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Local News

Saturday, 13 February, 2010 2:03 AM

Entertainment attorney Richard Rattner to give speech at WSU Oakland Center on Feb. 17

Photo credit: www.hometownlife.com

Richard Rattner sits in a conference room at Williams Williams Rattner & Plunkett, P.C. in Birmingham, Mich.

by Jason Rzucidlo
americajr@americajr.com

 

DETROIT -- Richard Rattner is an entertainment attorney at the law office Williams Williams Rattner & Plunkett, P.C. in Birmingham, Mich. He will be giving a speech at Wayne State University's Oakland Center titled "Are You Ready to be America's Next Star" on Wednesday, Feb. 17 at 5:30 p.m. The event is free for WSU Alumni Association members and current students. It is $5 for graduates who are not members of the Alumni Association and $10 for everyone else.

"My career in the entertainment business started when I was younger, of course I played in bands," Rattner said. "When I got into the practice of law, I had a lot of friends that were involved in music. A lot of people had played in groups, a lot of them jazz players. As a result, they asked me to start teaching a course at Wayne State University on the business of music. I didn't know much about it at the time -- studied a little bit, took over the class several years ago. I told them I'd do it for a few years to help them out because they were just starting the jazz studies program at WSU."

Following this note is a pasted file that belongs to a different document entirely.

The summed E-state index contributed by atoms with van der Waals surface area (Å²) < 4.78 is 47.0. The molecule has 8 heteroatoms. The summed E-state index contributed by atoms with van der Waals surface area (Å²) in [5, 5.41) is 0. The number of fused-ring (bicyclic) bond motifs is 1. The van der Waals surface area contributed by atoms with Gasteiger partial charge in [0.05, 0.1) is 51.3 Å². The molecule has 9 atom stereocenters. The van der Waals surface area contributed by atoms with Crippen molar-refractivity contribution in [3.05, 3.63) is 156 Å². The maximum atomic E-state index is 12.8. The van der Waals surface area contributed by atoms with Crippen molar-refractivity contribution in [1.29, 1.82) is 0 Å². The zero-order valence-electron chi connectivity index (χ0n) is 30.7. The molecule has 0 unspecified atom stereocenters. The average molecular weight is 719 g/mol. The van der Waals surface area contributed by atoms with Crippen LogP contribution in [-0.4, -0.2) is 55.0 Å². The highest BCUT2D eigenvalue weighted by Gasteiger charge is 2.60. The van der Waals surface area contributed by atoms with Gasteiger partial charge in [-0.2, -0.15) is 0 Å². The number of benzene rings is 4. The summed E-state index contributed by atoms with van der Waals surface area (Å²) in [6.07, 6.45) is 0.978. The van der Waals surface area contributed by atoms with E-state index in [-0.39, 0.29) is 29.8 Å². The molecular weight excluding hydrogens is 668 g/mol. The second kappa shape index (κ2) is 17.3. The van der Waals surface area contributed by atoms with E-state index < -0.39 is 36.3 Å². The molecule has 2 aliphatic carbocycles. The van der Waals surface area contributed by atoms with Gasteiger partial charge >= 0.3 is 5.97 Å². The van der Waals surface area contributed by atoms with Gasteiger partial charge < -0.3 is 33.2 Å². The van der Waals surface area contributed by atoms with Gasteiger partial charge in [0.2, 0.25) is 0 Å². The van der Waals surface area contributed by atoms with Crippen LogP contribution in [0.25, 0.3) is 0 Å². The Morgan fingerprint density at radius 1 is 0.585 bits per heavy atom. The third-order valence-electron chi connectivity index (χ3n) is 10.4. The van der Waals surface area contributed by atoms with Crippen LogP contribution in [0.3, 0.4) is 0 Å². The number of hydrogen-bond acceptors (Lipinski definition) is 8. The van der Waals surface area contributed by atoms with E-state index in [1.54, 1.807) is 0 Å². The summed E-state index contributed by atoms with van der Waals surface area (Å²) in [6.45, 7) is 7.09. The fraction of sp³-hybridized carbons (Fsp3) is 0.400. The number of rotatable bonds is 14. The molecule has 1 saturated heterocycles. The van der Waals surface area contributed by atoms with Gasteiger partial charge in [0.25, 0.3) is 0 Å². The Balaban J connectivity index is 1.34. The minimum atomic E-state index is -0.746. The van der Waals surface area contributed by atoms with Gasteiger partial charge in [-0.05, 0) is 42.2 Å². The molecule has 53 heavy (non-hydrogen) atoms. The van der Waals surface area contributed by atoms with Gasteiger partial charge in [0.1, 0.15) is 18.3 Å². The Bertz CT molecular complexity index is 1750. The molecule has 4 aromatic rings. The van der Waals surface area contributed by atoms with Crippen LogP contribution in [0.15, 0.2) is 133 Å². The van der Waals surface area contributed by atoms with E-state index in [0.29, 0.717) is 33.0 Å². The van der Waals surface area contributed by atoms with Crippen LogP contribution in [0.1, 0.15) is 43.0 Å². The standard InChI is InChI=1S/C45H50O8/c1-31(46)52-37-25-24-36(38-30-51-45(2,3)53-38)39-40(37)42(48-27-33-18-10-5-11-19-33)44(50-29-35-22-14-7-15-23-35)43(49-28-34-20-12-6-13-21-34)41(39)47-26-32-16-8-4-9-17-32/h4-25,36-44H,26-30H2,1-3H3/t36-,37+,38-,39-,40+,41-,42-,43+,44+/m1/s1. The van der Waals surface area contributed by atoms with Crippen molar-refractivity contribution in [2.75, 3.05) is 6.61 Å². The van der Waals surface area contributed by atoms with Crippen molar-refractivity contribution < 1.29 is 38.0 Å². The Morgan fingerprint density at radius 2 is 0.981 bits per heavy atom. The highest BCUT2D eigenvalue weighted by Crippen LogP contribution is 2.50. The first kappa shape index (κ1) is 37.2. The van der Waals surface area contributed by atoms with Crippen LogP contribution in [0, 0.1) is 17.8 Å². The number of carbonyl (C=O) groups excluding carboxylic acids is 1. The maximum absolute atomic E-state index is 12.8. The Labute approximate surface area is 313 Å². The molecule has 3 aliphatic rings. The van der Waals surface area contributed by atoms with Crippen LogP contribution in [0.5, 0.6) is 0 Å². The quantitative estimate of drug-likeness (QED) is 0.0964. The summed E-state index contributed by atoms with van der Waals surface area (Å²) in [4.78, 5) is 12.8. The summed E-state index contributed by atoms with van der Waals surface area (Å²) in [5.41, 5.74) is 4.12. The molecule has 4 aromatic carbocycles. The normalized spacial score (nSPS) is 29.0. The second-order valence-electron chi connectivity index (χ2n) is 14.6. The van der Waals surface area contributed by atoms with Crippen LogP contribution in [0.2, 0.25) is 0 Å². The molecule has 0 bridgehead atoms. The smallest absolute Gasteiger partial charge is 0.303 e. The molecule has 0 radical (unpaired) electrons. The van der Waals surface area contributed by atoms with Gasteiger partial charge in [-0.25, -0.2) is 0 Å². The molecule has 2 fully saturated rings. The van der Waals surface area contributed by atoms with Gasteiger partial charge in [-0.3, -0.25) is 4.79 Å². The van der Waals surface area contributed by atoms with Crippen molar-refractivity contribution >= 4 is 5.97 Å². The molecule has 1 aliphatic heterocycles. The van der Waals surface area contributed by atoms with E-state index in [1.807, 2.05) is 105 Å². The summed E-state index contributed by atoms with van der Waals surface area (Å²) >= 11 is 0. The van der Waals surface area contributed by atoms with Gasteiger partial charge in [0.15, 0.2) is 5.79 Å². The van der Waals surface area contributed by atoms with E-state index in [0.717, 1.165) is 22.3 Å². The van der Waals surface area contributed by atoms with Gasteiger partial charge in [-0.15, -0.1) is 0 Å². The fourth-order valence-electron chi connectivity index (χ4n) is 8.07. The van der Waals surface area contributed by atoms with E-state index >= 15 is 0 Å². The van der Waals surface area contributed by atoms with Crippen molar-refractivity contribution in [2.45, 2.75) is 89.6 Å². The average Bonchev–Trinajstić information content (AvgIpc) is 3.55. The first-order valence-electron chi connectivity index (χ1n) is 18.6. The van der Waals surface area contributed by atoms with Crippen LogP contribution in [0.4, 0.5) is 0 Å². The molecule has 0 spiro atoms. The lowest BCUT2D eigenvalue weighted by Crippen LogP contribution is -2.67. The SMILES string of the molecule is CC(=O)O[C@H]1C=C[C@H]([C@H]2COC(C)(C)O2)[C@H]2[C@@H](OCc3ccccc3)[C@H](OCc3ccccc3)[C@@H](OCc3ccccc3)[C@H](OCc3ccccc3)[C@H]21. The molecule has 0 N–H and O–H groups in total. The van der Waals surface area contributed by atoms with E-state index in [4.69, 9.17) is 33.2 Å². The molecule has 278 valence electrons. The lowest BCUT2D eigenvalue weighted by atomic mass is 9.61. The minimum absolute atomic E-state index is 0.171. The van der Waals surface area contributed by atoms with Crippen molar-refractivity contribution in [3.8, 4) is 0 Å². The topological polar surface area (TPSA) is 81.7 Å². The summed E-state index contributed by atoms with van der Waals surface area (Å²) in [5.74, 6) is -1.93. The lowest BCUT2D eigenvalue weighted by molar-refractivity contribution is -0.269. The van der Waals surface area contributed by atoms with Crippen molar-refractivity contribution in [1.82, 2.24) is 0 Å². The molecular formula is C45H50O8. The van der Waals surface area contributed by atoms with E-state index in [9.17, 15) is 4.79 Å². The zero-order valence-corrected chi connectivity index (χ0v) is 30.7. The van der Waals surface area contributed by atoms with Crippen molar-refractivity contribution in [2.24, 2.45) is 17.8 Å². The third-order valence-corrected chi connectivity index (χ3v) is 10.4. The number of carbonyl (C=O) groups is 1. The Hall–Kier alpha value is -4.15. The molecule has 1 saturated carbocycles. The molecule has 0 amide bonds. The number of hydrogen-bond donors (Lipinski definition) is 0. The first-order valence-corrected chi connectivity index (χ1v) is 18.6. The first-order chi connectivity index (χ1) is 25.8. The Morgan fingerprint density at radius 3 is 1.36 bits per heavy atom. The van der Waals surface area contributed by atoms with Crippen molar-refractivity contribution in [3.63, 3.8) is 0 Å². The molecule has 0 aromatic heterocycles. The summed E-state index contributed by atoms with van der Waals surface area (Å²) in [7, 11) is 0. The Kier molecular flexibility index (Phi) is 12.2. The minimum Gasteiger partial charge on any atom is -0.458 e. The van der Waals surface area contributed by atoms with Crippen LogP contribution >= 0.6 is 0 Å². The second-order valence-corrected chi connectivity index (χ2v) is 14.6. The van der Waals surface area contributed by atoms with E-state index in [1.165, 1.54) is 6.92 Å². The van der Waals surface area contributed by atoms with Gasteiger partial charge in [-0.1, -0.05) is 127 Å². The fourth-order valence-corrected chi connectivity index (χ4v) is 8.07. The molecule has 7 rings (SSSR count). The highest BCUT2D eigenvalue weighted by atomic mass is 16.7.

The entertainment attorney is very supportive of Michigan's 42 percent tax incentive for the film industry.

"I think it's terrific," he said. "Not only does it have to do with film, but it also allows us to do the solid second unit work in other types of work that helps this state. Added to that, you have painters and carpenters and electricians and plumbers. All of those people are employed by the movie industry. This area was always a good area for production -- in music especially. In the heyday of the car industry and the last part of the 20th century when GM, Ford and Chrysler were at their top, we had tremendous amount of talent in this town. We did a lot of industrial music, we did a lot of advertising, we did a lot of post-production work. Those are the things that the movie credit helps us take part in now."

Can you give us a preview of your upcoming speech at the WSU Oakland Center?

"Realizing that we only have about an hour, part of that hour will be devoted to questioning," Rattner responded. "My intent is to go over some basics and parameters of what the performing artists should really concern him or herself with in the industry. That involves looking at and approaching contracts that they're probably not used to reading. Very importantly the issue of copyright and also protecting any type of intellectual property that they can create. Don't forget that a performing artist is a creator. The most important thing for that person is to delegate other jobs that are more suited to accountants and lawyers and agents to those people so the artist is free to create."

What's your advice to students who are graduating in film and are looking for their first job?